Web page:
Regarding the Screed
Self-publishing: a recent phrase; virtual buzzword now drained of fresh vigor, left to wither on the vine in the summer's heat, life's perennial distractions in ample supply. It's one thing to assemble the tools and mechanics of self-publishing, while it is quite another to actually write, with quality of word and content that would interest others enough to warrant a read, and print, bind and distribute such work.
I am reminded of countless revolutionaries (and wanna-bes) cranking out mimeographed handbills and manifestos, declaring the end to imperialism, capitalism, the war, any war or ism; Che hand-cranking the ditto machine. I must confess that the mechanics of self-publishing fascinate me at least as much as – okay, more than – the message being communicated. Perhaps I should strive to be a printer or bookbinder, rather than dabble at writing.
One local Albuquerque venue of note is Basement Films, a mobile, makeshift cinematic organization, who are noted for their Xerox art handbills and posters advertising their micro-cinema shows. I had an opportunity, a few years ago, to witness one of these being created, an advertisement for a seminar on low budget video production that I was fortunate to teach. Keif Henley, the front man of Basement Films at that time, and handbill-maker extraordinaire, accompanied me to the local copier store where he proceeded to assemble on the glass face of a copy machine a collage of typed text, using fonts of various sizes and styles, and appropriated graphical elements: a copier collage. He then had the store make a PMT master from the original copy, from which a run of handbills were printed. I loved the results, and Keif's work was great. I still love this style of self-publishing, and take note whenever I see a handbill posted to a wall or light pole or bulletin board. I felt privileged to have witnessed the creation of my seminar's handbills, by an artist such as Keif.
I've had an old HP-5L, black and white laser printer, for more than a decade. This printer didn't use ink-jet technology, rather xerography, and yielded a quality of font that was every bit professional in appearance. The feed-rollers, made of a rubber-like substance, finally dry-rotted and cracked after a decade of use, rendering the printer nonfunctional. I tried replacing it with another printer brand, of Korean extraction, but the quality of print was marginal, like a poorly working old copy machine. My wife recommended that I let the copier and printer repairman, who frequents her office, have a go at repairing the old HP-5L. Well, it's now back in my home office, and I'm happy to report printing as good as ever. Oh, did I not mention that in the decade I've used this great printer I've only replaced the print cartridge once? Yep. That's about 80 bucks for a decade's worth of professional quality printed text.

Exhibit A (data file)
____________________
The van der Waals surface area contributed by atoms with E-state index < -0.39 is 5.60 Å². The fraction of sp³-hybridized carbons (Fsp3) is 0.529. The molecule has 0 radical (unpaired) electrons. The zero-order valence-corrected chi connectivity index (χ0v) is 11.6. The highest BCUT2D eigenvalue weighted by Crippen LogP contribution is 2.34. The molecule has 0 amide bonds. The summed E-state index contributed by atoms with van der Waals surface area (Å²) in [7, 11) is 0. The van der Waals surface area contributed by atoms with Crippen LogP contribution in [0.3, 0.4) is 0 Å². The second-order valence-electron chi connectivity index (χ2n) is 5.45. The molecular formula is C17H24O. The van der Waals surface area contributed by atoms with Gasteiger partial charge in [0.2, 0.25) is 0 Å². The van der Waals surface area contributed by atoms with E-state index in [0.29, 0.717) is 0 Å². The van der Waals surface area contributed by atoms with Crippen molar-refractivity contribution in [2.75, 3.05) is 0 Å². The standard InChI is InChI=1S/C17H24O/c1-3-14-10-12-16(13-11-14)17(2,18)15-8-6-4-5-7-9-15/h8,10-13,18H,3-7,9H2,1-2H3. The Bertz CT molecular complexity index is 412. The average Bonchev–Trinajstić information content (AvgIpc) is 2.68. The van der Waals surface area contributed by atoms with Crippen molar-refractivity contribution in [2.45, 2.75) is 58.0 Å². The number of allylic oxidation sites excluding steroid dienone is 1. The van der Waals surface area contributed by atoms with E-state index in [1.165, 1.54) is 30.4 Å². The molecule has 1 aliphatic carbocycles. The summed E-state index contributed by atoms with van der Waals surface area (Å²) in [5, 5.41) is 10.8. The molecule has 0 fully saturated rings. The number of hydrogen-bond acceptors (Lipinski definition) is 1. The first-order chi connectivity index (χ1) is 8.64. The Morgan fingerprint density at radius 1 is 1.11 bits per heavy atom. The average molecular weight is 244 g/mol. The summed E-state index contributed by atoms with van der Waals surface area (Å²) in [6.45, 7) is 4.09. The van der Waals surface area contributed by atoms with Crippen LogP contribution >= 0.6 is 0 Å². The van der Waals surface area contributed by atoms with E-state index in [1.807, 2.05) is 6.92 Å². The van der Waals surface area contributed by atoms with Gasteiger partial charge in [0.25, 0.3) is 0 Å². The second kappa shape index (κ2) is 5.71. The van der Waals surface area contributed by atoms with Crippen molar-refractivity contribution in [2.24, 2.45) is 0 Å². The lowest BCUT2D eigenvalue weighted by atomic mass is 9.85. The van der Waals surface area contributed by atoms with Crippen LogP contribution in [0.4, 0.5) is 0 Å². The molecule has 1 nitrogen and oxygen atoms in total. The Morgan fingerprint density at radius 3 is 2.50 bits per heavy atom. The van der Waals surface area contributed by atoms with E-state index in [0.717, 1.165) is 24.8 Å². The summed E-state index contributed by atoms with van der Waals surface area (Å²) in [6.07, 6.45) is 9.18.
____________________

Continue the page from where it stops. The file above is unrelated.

I recently bought an extended-reach stapler, the kind you can use to center-staple and bind a pamphlet. You can see where this is going, can't you? Printed at home screeds, manila card stock covers, center stapled, micro-published direct to the streets. Or the local bookstore, if they'll have me, assuming there are any locally-owned bookstores left in town (but that's the subject of another post.) This opens up a whole new world of possibilities. Now all I need is the artistic skill of both a writer and publisher. If it were only as easy to acquire those skills as purchasing a stapler or printer!
This also reminds me of the typecast blog of Strikethru's, where recently there has been interest in a micro-published typewritten journal. This fascination with publishing written works on paper continues to be an anachronism, given the fact that a decade or more ago we were dutifully informed that the paperless office had officially arrived, rendering the paper mills and document-stuffed filing cabinets of the world obsolete. I wonder if the fascination with paper-based documentation systems is in any way related to the fascination with film-based photography. Both have their basis in the physical realm of the tangibly real, where one's hands can hold and fondle and manipulate. I wonder if this isn't an important clue to the resurgence of interest in what has become known as “retro technology,” in that the new world of the virtual has left a void of forbidden desire for things tangibly physical.